A Target Express is a downsized version of the original Target store introduced by the chain across the country in a variety of sizes and assortments. The new store model is meant to create a more locally relevant big-box experience in urban areas.
Local opposition in OB, with a majority favoring mom and pops and many dreading the arrival of corporate competition, is intensifying. Target has become a bullseye for local opposition to the store's arrival, which has manifested itself in a new petition drive and public forums largely denouncing the project.
One Target public forum is already under the beach community's belt. Another is scheduled for the next OB Town Council meeting from 7 to 8:30 p.m. Wednesday, Aug. 23 at Masonic Lodge, 1711 Sunset Cliffs Blvd.
There are a few in the community who feel strident public opposition to proposed corporate incursion has taken a decidedly disrespectful turn, pointing out name calling and outright piling on by locals against developers and corporate chain representatives casts the community in a negative light.
Many residents, like Cecilia Carrick, a Point Loma Association board member, are divided on the issue of Target coming to town.
“My opinion is that large stores like Target render small, diverse retailers obsolete, but do add convenience and better pricing for the buying public,” said Carrick. “It would change OB but would it be a bad change? Tough choice.
“I would want to know the facts about the number of jobs, quality of wages and benefits being offered by Target in exchange for the opportunity to do business in the heart of OB. More money in OB through tax revenue and business could help better maintain the area and maybe help get rid of transients,” she said.
That view is not shared by all, including Gretchen Newsom, current president of OB Town Council.
"I have major concerns about Target locating a storefront in Ocean Beach – including the likely negative impact it would have on our local, small, independent main street businesses, the part-time poverty jobs they promise, parking issues, and the erosion of our grassroots community values and unique OB vibe," said Newsom.
Meanwhile, Brian Fitzgerald has started a petition drive on change.org at www.change.org/p/residents-of-ocean-beach-keep-target-out-of-ocean-beach, opposing Target's entrance into the OB market, which to date has netted 2,215 supporters.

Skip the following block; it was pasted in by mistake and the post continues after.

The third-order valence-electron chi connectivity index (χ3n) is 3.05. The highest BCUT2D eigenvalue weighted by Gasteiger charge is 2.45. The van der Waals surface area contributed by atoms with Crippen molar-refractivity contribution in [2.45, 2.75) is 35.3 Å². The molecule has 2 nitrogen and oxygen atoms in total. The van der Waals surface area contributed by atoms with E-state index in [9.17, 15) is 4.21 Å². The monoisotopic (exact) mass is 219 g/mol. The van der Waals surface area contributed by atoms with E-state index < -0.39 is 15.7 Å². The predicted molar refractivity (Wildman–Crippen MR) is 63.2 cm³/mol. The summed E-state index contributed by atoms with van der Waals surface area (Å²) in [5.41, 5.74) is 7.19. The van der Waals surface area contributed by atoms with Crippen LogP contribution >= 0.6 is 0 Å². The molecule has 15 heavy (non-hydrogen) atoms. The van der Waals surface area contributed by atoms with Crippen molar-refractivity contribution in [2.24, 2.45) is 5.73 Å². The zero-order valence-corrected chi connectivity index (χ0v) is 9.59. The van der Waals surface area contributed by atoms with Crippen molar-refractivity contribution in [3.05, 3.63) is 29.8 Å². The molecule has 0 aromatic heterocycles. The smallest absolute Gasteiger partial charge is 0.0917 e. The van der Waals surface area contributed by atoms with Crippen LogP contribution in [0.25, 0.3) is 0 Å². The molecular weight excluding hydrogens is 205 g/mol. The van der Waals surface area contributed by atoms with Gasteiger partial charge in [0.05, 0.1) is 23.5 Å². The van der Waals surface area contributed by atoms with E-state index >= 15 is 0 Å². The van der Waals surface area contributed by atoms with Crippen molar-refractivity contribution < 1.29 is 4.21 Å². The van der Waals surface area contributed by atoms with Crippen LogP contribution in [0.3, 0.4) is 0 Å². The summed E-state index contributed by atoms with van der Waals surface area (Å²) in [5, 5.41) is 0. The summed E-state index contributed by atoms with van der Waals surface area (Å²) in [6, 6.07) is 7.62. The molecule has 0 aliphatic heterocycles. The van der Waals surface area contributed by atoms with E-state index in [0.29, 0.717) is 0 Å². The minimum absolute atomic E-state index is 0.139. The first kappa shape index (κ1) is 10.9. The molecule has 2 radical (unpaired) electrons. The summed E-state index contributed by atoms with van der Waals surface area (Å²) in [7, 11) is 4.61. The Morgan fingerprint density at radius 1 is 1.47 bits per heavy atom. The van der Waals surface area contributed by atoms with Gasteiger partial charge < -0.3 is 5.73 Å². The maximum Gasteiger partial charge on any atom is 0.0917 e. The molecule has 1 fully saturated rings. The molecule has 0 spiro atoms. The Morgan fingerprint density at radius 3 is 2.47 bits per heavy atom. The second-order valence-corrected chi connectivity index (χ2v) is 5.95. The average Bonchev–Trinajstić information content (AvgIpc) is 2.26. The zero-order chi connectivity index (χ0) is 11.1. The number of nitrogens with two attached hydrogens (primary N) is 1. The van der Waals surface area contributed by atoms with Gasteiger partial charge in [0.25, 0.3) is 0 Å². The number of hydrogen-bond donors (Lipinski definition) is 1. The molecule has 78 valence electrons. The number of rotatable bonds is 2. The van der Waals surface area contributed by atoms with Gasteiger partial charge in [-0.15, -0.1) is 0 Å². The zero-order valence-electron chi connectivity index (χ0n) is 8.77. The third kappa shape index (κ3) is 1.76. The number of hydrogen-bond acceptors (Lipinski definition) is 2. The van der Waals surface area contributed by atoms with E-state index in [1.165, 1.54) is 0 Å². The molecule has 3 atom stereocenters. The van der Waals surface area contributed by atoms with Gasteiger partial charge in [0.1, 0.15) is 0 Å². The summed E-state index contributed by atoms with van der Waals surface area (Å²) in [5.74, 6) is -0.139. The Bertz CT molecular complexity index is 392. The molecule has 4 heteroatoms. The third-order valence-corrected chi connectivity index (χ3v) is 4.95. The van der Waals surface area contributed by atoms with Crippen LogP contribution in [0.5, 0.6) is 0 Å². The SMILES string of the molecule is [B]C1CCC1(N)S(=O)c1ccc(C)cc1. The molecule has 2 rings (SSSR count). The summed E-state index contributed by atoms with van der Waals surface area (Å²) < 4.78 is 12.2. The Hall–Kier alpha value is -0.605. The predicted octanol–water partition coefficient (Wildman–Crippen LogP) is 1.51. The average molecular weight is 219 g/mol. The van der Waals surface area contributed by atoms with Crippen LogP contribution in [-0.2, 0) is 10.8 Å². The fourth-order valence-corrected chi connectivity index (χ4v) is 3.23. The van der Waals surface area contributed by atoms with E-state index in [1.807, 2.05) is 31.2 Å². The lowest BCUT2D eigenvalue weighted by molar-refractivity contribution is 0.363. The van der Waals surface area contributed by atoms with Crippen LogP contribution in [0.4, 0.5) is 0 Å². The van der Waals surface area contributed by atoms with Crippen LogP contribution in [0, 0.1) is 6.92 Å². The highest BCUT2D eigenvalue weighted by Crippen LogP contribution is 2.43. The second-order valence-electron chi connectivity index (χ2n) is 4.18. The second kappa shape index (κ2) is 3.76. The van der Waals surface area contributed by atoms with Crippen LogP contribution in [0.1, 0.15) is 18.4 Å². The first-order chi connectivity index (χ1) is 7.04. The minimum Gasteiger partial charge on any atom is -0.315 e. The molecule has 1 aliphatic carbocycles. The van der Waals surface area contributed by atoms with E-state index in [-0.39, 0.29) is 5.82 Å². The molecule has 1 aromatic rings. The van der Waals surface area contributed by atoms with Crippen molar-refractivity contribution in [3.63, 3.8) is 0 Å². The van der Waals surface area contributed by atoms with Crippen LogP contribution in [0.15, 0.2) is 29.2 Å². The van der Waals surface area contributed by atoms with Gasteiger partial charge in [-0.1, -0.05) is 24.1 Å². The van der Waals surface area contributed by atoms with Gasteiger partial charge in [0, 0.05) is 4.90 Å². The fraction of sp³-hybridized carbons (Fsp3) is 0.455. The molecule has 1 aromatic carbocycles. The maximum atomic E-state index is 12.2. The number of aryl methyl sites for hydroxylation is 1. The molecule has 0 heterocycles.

Even the James Gang Company printers in OB have been recruited by the opposition to come up with a “No Target in OB” T-shirt. No OB Target T's cost $10 and are available at the James Gang printers at 1931 Bacon St.. or at the James Gang's booth during OB's Farmers Market.
“I've owned a small-business in OB for 31 years,” said James Gang co-owner Paul Bearce, who fears Target's entry into the beach community would “destroy the fabric of OB competing with other super-local businesses. I've raised two kids in OB and have a heart for OB.”
Asked about “No Target in OB” T-shirt sales, Bearce said, “We've sold a few dozen.”
Bearce added the T-shirts will be on sale indefinitely.
Noting “landlords have done everything correct,” Tony Franco of Tony Franco Realty Inc. who is brokering the Target negotiations, said during the long hunt for new tenants in the prime Newport Avenue commercial space, that “We brought this deal to all types of businesses including bowling alley operators, breweries and other grocery stores such as Trader Joe's and Whole Foods, and received many offers to lease only a small portion of the space.”
Franco said it would have been too expensive to split the building up into four-to-six different smaller tenants.
PUBLIC FORUM ON TARGET
What: The second public forum on the Target Express will take place at the next Ocean Beach Town Council meeting.
When: 7 to 8:30 p.m. Wednesday,
Where: Masonic Lodge, 1711 Sunset Cliffs Blvd.